Satan’s predicament after he falls in Paradise Lost is utterly hopeless, yet he chooses to persevere. He reasons that he should continue to struggle, even though he is aware that it is entirely in vain. The process he follows to arrive at this choice is similar to the process Albert Camus will use to justify the unrelenting toil of his ‘absurd man.’ Before this becomes apparent, portions of Satan as a character must be eliminated from consideration, because they present an intractable set of problems. Prior to his rebellion, Satan is a divine being, who “stood’st in Heav’n, upright and pure,” (IV, 936-37) like God and the other angels. We do not get a clear portrayal of this character, only Satan’s and Raphael’s memories and reconstructions of what he must have been like, and God’s statement that He “made him just and right, sufficient to have stood” (III, 98-9). Like other angels, he has an “intuitive” (V, 488) way of knowing that Milton defines as far from human apprehension, particularly in our fallen state. We can on Earth only see “but the shadow of Heav’n” (575), which in this case is useful, because we are off the hook to even try to explain why Satan chooses to rebel in the first place. Milton too, by placing the godlike mind off limits to human reason as it is commonly understood, is off the hook as well to entirely “justify the ways of God to men” (I, 26). Instead we are presented with the paradoxical claim that God made his creatures “free to fall” (III, 99) “without least impulse or shadow of Fate” (120), and so somehow put bounds on his own omnipotence so that his omniscient “foreknowledge had no influence on their fault” (119). To try to enclose this tortuously defined causality within the mind of a mere huma…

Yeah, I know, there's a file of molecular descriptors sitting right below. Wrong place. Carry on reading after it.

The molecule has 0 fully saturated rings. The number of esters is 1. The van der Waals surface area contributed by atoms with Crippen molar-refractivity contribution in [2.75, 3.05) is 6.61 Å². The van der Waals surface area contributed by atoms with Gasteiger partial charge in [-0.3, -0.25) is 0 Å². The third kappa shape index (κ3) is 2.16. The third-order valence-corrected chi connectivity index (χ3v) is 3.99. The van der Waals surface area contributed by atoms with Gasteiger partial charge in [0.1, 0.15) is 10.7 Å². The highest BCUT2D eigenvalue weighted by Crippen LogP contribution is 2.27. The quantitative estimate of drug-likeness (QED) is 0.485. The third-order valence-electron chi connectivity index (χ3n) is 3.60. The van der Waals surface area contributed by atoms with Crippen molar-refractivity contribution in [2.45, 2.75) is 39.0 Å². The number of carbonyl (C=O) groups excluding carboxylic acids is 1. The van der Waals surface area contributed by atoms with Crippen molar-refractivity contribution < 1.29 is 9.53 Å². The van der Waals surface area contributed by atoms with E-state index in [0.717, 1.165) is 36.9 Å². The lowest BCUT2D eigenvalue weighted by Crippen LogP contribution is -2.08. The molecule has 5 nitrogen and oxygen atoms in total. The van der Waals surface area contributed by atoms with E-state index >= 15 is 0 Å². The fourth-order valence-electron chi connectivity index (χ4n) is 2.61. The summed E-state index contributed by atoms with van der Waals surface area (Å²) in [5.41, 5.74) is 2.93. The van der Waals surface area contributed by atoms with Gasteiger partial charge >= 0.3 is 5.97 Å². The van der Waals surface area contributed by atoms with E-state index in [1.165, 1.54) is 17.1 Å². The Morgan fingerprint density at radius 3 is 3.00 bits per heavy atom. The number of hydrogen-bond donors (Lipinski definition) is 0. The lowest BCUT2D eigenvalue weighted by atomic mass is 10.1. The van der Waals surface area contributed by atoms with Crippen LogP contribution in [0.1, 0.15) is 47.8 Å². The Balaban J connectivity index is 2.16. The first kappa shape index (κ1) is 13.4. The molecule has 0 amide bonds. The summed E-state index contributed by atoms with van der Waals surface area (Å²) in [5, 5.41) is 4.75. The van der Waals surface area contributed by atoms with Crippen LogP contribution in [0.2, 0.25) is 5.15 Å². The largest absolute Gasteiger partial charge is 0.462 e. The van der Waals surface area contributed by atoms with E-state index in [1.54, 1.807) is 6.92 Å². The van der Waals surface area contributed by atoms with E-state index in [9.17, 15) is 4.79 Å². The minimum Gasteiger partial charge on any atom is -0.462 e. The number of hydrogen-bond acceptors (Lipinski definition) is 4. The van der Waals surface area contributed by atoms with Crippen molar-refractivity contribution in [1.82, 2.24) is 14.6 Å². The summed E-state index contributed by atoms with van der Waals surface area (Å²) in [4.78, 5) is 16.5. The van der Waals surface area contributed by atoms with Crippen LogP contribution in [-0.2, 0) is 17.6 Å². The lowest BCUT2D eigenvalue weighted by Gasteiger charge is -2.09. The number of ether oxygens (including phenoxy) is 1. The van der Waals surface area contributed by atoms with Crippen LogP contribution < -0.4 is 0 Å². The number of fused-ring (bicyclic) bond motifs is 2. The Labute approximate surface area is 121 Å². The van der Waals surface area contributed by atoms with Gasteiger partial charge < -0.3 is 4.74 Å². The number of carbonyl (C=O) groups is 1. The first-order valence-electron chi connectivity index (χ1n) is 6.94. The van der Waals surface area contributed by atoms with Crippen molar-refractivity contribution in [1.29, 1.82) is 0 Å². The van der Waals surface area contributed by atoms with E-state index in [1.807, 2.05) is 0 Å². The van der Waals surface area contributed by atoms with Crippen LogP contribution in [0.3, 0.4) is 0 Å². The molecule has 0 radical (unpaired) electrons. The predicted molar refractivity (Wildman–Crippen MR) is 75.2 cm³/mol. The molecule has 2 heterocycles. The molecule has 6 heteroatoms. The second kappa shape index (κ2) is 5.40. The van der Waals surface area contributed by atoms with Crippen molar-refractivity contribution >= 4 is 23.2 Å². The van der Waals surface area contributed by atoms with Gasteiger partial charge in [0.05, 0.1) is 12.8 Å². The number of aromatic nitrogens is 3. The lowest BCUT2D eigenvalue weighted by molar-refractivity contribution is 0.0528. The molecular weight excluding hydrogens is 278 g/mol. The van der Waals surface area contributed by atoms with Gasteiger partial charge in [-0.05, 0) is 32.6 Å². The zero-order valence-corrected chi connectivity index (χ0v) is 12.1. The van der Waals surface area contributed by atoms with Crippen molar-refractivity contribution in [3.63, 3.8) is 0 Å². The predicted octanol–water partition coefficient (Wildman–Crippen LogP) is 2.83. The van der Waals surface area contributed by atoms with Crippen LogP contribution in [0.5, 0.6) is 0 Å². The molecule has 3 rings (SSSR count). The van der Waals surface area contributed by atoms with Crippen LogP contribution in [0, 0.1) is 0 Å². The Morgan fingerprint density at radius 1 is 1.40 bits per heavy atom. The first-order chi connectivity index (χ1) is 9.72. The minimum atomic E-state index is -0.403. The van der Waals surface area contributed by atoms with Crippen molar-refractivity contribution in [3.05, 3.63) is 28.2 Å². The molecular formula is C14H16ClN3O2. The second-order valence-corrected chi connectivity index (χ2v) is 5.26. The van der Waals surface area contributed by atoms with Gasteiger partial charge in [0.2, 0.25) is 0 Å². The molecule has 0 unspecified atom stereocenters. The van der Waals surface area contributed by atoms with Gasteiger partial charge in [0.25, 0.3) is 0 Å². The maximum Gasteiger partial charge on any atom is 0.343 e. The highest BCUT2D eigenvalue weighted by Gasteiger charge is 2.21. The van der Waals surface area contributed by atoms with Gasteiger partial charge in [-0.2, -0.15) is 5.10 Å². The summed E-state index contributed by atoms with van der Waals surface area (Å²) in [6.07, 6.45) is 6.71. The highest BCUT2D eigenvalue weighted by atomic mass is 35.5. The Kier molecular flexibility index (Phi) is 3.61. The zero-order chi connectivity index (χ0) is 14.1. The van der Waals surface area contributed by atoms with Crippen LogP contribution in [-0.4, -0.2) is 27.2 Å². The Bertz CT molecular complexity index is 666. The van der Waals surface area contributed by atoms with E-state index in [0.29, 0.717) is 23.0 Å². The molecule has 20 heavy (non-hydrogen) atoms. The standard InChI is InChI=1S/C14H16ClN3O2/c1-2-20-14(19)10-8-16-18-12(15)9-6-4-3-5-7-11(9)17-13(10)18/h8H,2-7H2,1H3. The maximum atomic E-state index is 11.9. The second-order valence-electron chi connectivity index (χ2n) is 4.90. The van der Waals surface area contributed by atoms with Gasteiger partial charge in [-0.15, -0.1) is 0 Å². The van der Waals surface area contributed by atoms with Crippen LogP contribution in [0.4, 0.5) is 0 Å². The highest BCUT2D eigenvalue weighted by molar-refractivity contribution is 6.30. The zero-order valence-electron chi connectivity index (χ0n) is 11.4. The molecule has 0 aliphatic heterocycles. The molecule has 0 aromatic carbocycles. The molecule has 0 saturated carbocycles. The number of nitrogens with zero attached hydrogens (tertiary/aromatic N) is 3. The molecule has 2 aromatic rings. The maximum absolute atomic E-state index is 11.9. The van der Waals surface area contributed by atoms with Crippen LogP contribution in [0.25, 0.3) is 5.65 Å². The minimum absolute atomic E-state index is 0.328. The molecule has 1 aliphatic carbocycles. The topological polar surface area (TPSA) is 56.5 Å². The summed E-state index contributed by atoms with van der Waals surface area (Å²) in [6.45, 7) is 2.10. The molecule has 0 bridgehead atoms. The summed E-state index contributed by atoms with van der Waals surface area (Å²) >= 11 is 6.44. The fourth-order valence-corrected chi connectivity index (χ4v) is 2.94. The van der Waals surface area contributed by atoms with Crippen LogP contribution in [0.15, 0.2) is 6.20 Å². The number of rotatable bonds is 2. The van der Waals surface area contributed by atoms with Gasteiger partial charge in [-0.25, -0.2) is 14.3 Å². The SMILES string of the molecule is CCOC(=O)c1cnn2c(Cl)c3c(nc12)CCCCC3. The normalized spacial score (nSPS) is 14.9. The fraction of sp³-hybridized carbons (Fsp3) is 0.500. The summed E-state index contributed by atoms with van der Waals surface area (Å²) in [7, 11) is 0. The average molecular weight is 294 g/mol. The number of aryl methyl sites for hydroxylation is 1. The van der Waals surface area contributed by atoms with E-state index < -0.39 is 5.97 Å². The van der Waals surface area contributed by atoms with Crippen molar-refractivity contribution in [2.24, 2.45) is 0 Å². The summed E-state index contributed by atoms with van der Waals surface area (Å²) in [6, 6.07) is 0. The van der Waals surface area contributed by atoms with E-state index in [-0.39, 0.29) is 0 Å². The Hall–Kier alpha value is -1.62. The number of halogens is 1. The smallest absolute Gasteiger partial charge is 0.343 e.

…others is not. Milton’s impulse to produce so much of his most beautiful poetry while speaking in the persona of Satan suggests something to the contrary: the need to share one’s appreciation for life and the precious beauty of the world that is born of a completely demolished and irreparable condition. Many people, not just the heroic and kind Camus, or the blind and defeated poet Milton, have been inspired towards good from the depths of despair. Like much else that is thrust upon him, Satan is instead forced into what seems an unnatural role to serve the purposes of his Author. In any case, he toils on, unceasing.Works Cited
Camus, A. The Myth of Sisyphus and Other Essays. New York, NY: Vintage. (1991).
Milton, John. “Paradise Lost.” The Norton Anthology of English Literature. Ed. 8. Logan, Greenblatt, Lewalski, Maus. New York, 2006. 1831-2055. Print.